Many of the Moslems tried to save their Christian neighbours, and offered them shelter in their houses, but the Turkish authorities were implacable.

During the Winter of 1915, 4,000 Assyrians died from disease, hunger, and exposure, and about 1000 were killed in villages of Urmia.


Massacre of Khoi, Persia

In early 1918, many Assyrians started to flee present-day Turkey. Mar Shimon Benyamin had arranged for some 3,500 Assyrians to reside in the district of Khoi. Not long after settling in, Kurdish troops of the Ottoman Army massacred the population almost entirely. One of the few that survived was Reverian John Esho. After escaping, he stated: Khoy (خوی in Persian and Xoy in Kurdish), also spelt Khoi or Khvoy, is a city in West Azarbaijan, Iran. ...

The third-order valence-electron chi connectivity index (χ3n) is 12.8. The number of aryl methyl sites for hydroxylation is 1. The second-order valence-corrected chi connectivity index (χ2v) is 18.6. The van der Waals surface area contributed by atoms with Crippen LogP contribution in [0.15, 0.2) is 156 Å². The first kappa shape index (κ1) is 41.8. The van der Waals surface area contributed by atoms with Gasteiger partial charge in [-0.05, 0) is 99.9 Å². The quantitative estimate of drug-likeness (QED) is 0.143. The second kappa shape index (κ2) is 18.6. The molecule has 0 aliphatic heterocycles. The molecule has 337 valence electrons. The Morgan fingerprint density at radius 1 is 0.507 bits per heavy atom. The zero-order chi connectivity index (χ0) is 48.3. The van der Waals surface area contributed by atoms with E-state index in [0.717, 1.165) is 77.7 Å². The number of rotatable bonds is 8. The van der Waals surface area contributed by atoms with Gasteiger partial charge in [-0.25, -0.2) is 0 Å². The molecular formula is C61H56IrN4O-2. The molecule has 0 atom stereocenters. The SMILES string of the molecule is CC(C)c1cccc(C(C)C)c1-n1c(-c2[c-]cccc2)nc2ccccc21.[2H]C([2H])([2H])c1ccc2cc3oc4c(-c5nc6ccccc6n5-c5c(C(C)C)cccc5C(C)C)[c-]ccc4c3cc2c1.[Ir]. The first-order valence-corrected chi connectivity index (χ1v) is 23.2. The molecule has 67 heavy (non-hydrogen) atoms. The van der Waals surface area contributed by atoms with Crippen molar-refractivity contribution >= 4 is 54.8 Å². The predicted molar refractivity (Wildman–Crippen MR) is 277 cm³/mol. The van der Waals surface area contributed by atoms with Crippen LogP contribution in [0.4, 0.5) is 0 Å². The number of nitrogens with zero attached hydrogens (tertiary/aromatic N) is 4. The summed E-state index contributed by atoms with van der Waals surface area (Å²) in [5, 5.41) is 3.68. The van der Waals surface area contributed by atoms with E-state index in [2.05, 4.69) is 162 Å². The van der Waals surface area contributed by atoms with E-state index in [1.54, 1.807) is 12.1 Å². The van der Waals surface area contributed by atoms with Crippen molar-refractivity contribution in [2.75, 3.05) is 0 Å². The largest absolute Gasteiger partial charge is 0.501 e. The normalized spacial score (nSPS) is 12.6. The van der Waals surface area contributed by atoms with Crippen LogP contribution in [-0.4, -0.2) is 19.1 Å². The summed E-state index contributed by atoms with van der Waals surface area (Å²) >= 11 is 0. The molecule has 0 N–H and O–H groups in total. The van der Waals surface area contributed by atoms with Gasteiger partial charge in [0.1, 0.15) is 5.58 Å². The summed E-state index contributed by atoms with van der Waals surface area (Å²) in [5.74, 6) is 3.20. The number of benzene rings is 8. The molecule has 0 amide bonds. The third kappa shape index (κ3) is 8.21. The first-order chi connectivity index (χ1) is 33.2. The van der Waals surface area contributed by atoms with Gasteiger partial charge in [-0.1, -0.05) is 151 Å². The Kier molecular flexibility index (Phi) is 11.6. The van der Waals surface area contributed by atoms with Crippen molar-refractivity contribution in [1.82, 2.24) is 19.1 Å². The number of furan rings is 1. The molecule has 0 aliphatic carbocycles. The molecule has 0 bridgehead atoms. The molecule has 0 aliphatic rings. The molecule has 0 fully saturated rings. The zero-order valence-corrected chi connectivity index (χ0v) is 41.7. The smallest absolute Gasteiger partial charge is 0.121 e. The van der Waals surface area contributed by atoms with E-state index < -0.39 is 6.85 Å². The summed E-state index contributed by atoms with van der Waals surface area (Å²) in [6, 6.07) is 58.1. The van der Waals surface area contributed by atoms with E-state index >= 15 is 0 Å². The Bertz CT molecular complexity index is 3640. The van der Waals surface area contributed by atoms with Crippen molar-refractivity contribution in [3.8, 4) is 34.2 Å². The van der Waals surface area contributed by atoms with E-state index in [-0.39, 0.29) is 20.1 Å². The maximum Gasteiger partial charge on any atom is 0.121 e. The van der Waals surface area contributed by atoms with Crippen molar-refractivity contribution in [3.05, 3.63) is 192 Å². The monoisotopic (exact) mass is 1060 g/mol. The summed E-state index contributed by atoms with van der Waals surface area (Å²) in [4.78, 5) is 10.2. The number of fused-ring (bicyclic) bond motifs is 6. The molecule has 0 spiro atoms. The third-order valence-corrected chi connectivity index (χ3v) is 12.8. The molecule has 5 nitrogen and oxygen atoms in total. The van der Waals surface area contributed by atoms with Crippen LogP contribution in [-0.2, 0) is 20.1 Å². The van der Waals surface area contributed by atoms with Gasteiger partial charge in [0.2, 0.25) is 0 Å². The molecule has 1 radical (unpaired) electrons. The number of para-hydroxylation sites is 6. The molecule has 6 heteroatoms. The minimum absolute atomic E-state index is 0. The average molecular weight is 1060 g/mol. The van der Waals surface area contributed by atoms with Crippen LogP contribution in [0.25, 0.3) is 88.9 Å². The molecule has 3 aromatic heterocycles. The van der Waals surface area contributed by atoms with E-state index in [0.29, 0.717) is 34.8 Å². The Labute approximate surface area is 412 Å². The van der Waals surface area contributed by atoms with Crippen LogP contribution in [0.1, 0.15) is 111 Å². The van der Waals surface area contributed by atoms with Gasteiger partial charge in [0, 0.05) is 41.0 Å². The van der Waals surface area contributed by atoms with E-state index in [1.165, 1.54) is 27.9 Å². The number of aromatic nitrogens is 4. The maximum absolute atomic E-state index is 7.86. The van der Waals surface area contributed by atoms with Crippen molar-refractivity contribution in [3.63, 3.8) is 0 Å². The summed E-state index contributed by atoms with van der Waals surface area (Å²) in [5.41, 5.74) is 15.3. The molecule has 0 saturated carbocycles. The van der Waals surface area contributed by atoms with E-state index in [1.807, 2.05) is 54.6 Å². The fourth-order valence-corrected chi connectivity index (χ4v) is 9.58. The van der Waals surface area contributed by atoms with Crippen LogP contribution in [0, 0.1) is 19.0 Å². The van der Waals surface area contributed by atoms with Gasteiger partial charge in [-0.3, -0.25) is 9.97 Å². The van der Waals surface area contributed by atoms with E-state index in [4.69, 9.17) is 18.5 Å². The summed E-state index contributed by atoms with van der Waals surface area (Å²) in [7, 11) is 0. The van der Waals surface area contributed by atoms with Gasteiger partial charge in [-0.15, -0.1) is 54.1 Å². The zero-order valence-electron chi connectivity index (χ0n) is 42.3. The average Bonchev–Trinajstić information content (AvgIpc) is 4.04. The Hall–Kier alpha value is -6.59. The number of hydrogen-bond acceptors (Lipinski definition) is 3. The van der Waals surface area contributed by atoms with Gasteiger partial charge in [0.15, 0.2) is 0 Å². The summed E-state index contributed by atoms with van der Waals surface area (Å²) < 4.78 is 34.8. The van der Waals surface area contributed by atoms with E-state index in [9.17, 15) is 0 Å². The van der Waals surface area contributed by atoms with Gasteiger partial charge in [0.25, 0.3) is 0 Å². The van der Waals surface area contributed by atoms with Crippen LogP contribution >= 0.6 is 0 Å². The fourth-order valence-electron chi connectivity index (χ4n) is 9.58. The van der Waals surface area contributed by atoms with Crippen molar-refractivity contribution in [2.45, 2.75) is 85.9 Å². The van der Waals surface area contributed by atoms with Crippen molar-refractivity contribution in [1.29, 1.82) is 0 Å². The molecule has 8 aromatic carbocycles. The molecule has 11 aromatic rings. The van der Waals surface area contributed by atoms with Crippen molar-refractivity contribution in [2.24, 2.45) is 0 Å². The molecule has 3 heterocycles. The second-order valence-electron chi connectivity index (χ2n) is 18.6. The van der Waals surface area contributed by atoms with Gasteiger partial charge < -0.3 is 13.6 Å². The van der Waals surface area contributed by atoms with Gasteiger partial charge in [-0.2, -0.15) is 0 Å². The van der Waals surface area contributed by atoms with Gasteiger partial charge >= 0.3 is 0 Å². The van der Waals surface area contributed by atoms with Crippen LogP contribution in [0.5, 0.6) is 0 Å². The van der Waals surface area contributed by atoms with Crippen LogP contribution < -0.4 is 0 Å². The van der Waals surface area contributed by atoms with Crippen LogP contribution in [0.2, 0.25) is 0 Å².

You have undoubtedly heard of the Assyrian massacre of Khoi, but I am certain you do not know the details."
These Assyrians were assembled into one caravansary, and shot to death by guns and revolvers. Blood literally flowed in little streams, and the entire open space within the caravansary became a pool of crimson liquid. The place was too small to hold all the living victims waiting for execution. They were brought in groups, and each new group was compelled to stand over the heap of the still bleeding bodies and shot to death. The fearful place became literally a human slaughter house, receiving its speechless victims, in groups of ten and twenty at a time, for execution.